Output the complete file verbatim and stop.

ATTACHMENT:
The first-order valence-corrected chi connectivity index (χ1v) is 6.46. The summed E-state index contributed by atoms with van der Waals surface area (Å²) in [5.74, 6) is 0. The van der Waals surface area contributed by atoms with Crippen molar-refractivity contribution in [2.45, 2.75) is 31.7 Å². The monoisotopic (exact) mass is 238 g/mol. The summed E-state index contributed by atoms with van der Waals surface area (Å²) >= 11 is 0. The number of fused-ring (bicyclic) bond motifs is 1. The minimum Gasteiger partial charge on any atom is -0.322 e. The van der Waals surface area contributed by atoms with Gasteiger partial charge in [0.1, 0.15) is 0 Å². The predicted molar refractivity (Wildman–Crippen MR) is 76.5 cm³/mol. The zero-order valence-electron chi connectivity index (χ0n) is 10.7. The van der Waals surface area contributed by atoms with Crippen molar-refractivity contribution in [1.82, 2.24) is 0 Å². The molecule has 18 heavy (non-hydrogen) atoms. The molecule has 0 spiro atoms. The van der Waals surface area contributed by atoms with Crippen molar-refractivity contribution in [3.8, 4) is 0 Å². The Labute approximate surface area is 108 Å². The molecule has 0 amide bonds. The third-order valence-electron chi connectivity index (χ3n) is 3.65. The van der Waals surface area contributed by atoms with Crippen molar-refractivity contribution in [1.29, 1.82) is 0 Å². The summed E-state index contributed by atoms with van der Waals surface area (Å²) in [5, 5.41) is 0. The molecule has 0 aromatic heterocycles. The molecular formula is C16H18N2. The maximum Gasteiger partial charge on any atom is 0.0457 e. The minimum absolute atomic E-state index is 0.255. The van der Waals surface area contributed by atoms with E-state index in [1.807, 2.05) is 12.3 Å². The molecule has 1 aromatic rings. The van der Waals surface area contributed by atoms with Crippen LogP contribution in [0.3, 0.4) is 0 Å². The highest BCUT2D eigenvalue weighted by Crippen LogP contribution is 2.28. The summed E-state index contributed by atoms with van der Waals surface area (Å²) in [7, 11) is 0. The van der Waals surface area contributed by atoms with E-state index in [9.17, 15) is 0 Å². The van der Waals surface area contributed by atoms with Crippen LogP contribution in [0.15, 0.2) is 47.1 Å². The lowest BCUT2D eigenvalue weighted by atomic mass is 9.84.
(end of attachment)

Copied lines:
The first-order valence-corrected chi connectivity index (χ1v) is 6.46. The summed E-state index contributed by atoms with van der Waals surface area (Å²) in [5.74, 6) is 0. The van der Waals surface area contributed by atoms with Crippen molar-refractivity contribution in [2.45, 2.75) is 31.7 Å². The monoisotopic (exact) mass is 238 g/mol. The summed E-state index contributed by atoms with van der Waals surface area (Å²) >= 11 is 0. The number of fused-ring (bicyclic) bond motifs is 1. The minimum Gasteiger partial charge on any atom is -0.322 e. The van der Waals surface area contributed by atoms with Gasteiger partial charge in [0.1, 0.15) is 0 Å². The predicted molar refractivity (Wildman–Crippen MR) is 76.5 cm³/mol. The zero-order valence-electron chi connectivity index (χ0n) is 10.7. The van der Waals surface area contributed by atoms with Crippen molar-refractivity contribution in [1.82, 2.24) is 0 Å². The molecule has 18 heavy (non-hydrogen) atoms. The molecule has 0 spiro atoms. The van der Waals surface area contributed by atoms with Crippen molar-refractivity contribution in [3.8, 4) is 0 Å². The Labute approximate surface area is 108 Å². The molecule has 0 amide bonds. The third-order valence-electron chi connectivity index (χ3n) is 3.65. The van der Waals surface area contributed by atoms with Crippen molar-refractivity contribution in [1.29, 1.82) is 0 Å². The summed E-state index contributed by atoms with van der Waals surface area (Å²) in [5, 5.41) is 0. The molecule has 0 aromatic heterocycles. The molecular formula is C16H18N2. The maximum Gasteiger partial charge on any atom is 0.0457 e. The minimum absolute atomic E-state index is 0.255. The van der Waals surface area contributed by atoms with E-state index in [1.807, 2.05) is 12.3 Å². The molecule has 1 aromatic rings. The van der Waals surface area contributed by atoms with Crippen LogP contribution in [0.3, 0.4) is 0 Å². The highest BCUT2D eigenvalue weighted by Crippen LogP contribution is 2.28. The summed E-state index contributed by atoms with van der Waals surface area (Å²) in [7, 11) is 0. The van der Waals surface area contributed by atoms with E-state index in [9.17, 15) is 0 Å². The van der Waals surface area contributed by atoms with Crippen LogP contribution in [0.15, 0.2) is 47.1 Å². The lowest BCUT2D eigenvalue weighted by atomic mass is 9.84.